Schwarzkopf, Dame (Olga Maria) Elisabeth (Friederike)

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Schwarzkopf, Dame (Olga Maria) Elisabeth (Friederike)

Schwarzkopf, Dame (Olga Maria) Elisabeth (Friederike), celebrated German-born English soprano; b. Jarotschin, near Posen, Dec. 9, 1915. She studied with Lula Mysz-Gmeiner at the Berlin Hochschule für Musik. She made her operatic debut as a Flower Maiden in Parsifal at the Berlin Städtische Oper (April 17, 1938), and then studied with Maria Ivogün while continuing on its roster, appearing in more important roles from 1941. In 1942 she made her debut as a lieder artist in Vienna, and also sang for the first time at the State Opera there as Zerbinetta, remaining on its roster until the Nazis closed the theater in 1944. Having registered as a member of the German Nazi Party in 1940, Schwarzkopf had to be de-Nazified by the Allies after the end of World War II. In 1946 she rejoined the Vienna State Opera and appeared as Donna Elvira during its visit to London’s Covent Garden in 1947; subsequently sang at Covent Garden regularly until 1951. In 1947 she made her first appearance at the Salzburg Festival as Susanna; also sang regularly at Milan’s La Scala (1948–63). Furtwängler invited her to sing in his performance of the Beethoven 9th Sym. at the reopening celebrations of the Bayreuth Festival in 1951. She then created the role of Anne Trulove in Stravinsky’s The Rake’s Progress in Venice on Sept. 11, 1951. On Oct. 25, 1953, she gave her first recital at N.Y.’s Carnegie Hall; made her U.S. operatic debut as the Marschallin with the San Francisco Opera on Sept. 20, 1955. On Oct. 13, 1964, she made her belated Metropolitan Opera debut in N.Y. in the same role, continuing on its roster until 1966. In 1975 she made a farewell tour of the U.S. as a concert singer. She married Walter Legge in 1953 and became a naturalized British subject. She ed. his memoir, On and Off the Record (N.Y, 1982; second ed., 1988). In 1992 she was made a Dame Commander of the Order of the British Empire. In addition to her acclaimed Mozart and Strauss roles, she was also admired in Viennese operetta. As an interpreter of lieder, she was incomparable.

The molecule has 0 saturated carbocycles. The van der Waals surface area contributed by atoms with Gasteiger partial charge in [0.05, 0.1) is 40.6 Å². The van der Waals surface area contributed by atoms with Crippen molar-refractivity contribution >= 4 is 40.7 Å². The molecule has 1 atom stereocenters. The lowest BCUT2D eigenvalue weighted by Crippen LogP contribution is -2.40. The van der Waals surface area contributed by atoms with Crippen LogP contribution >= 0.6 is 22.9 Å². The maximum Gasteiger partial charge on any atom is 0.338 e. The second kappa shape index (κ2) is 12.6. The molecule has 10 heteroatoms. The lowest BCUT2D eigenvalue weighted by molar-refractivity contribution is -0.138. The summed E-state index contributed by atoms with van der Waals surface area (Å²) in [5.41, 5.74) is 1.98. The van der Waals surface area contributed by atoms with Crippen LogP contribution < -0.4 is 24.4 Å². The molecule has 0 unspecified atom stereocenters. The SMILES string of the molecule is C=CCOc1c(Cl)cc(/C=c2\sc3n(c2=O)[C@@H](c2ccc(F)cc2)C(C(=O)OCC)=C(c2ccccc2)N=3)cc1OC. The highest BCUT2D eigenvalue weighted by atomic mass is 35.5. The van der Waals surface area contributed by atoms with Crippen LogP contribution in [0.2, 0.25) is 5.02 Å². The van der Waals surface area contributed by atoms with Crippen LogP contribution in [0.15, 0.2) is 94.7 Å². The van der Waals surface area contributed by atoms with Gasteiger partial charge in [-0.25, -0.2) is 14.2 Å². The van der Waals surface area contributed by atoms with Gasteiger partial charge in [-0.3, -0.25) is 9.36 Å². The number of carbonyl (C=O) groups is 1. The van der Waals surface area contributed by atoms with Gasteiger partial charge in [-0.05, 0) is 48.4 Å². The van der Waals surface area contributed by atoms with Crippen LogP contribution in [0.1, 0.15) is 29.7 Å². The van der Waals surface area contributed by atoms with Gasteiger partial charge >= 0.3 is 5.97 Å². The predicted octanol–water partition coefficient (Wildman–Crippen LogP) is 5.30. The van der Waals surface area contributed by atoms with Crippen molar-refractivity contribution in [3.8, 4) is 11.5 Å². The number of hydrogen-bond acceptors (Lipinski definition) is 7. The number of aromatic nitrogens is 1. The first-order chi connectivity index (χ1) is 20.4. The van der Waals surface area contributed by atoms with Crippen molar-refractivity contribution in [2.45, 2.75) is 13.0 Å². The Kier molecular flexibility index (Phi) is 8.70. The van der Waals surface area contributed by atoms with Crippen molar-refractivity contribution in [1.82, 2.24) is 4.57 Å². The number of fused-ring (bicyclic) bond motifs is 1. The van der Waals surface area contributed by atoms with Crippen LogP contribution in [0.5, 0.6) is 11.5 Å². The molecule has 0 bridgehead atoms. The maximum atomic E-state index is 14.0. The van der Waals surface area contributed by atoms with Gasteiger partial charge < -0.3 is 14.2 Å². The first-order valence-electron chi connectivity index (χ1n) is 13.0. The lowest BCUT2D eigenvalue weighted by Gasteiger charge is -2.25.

A. Jefferson, E. S. (London, 1995); A. Sanders and J. Steane, E. S.: A Career on Record (Portland, Ore., 1996).

—Nicolas Slonimsky/Laura Kuhn/Dennis McIntire

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Schwarzkopf, Dame (Olga Maria) Elisabeth (Friederike)

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